I have always loved impressionism – the idea that you can take little brushstrokes, that are just small blobs of paint acting as tiny puzzle pieces in a masterpiece, is amazing to me.
I once had the opportunity to go to the Museum of Modern Art in New York City. They had a section of impressionist paintings. I was in heaven! I studied those little blobs of paint in wonder. There were deliberate movements in each brushstroke – where the brush first touched the canvas, where the paint came off the brush in different amounts, and where the brush was lifted. Thousands of little brushstroke blobs of paint that seemed so awkward and unrelated to each other were entrancing.
One painting in particular really struck me. When I stood back and looked at it, the painting was of ships in a harbor and the surrounding area, but the closer I got, the more it looked like a huge mess. Those individual blobs of paint seemed to have no purpose at all. Just randomly smacked on there. Not even the colors made sense. Some strokes were vertical, some horizontal. Just a mess.
As I stood there looking at it and trying to make it make sense, I started tearing up. If my heart and soul were a painting, it would be this one.
Each of these little blobs was a different part of my life. As I experience things, it is hard to understand why each experience is happening. It is so easy to stay focused on that experience and question everything about it. Why is this happening? What good could possibly come of this? We can let ourselves get caught up in that single experience, wading in a single blob of paint, and not have any idea what is actually being painted. But if we let ourselves take a mental step back from what we’re experiencing, we can start to see the meaning in it. The blobs seem smaller, and shift until they fit with the pieces around them. Then it becomes clear that there is a bigger plan for us than just sinking in individual blobs. We can see that the little experiences combine to make us a whole masterpiece.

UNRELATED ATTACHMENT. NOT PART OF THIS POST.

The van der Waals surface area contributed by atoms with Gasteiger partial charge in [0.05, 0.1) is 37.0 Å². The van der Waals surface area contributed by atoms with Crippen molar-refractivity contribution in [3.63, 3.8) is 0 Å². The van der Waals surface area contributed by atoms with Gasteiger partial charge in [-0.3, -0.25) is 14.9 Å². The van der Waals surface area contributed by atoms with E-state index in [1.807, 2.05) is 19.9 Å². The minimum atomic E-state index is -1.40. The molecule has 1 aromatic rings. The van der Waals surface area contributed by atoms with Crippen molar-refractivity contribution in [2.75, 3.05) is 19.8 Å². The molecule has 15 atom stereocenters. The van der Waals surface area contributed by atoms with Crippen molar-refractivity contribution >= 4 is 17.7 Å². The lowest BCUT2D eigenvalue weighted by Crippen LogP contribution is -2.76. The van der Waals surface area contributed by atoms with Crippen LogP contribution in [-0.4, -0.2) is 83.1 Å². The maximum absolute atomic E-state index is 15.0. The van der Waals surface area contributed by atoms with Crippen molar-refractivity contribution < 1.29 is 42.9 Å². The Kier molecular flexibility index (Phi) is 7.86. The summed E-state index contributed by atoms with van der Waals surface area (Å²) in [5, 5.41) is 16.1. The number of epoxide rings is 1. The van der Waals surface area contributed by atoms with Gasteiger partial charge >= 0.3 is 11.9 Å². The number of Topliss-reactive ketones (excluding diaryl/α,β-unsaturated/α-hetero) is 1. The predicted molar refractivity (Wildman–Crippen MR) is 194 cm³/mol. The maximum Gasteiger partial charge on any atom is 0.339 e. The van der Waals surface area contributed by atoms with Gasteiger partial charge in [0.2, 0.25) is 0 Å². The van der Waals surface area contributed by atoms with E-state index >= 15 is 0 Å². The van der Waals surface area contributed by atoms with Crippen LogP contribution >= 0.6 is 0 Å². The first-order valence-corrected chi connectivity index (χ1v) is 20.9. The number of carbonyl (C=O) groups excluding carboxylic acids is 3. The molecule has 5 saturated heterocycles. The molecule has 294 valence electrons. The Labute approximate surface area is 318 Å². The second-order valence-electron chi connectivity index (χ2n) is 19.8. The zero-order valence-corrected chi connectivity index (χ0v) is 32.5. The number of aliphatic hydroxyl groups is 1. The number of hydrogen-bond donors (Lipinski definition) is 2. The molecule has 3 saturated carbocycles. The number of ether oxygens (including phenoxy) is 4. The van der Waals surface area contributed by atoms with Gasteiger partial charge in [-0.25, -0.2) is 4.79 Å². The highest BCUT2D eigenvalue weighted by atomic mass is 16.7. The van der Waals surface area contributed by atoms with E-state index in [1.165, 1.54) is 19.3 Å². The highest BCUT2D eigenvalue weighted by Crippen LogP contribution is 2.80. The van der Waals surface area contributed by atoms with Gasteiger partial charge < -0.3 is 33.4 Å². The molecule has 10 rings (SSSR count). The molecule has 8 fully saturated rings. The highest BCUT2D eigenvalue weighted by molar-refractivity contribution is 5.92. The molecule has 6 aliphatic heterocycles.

All of the things we experience, especially the little daily things, the choices we make, the things we focus on and spend our energy on – these are the brushstrokes that leave the blobs that make up who we are. It’s ok if we have crappy days; it’s just one little blob. There’s no need to get so caught up in every little thing. Make your choices, and then stand back and see the whole picture. You’ll be amazed at what you’ve become!
The best part by far, is that we are all a work in progress! Your canvas only expands with time. You can make those blobs any color, size, or direction you want. If something isn’t the way you want, then choose to make the blobs around it so great that you can’t even tell there was a mistake. When we step back, look at the big picture, you can decide to keep making your life the beautiful picture it is meant to be.
Notre-Dame-de-la-Garde (La Bonne-Mère), Marseilles, 1905–6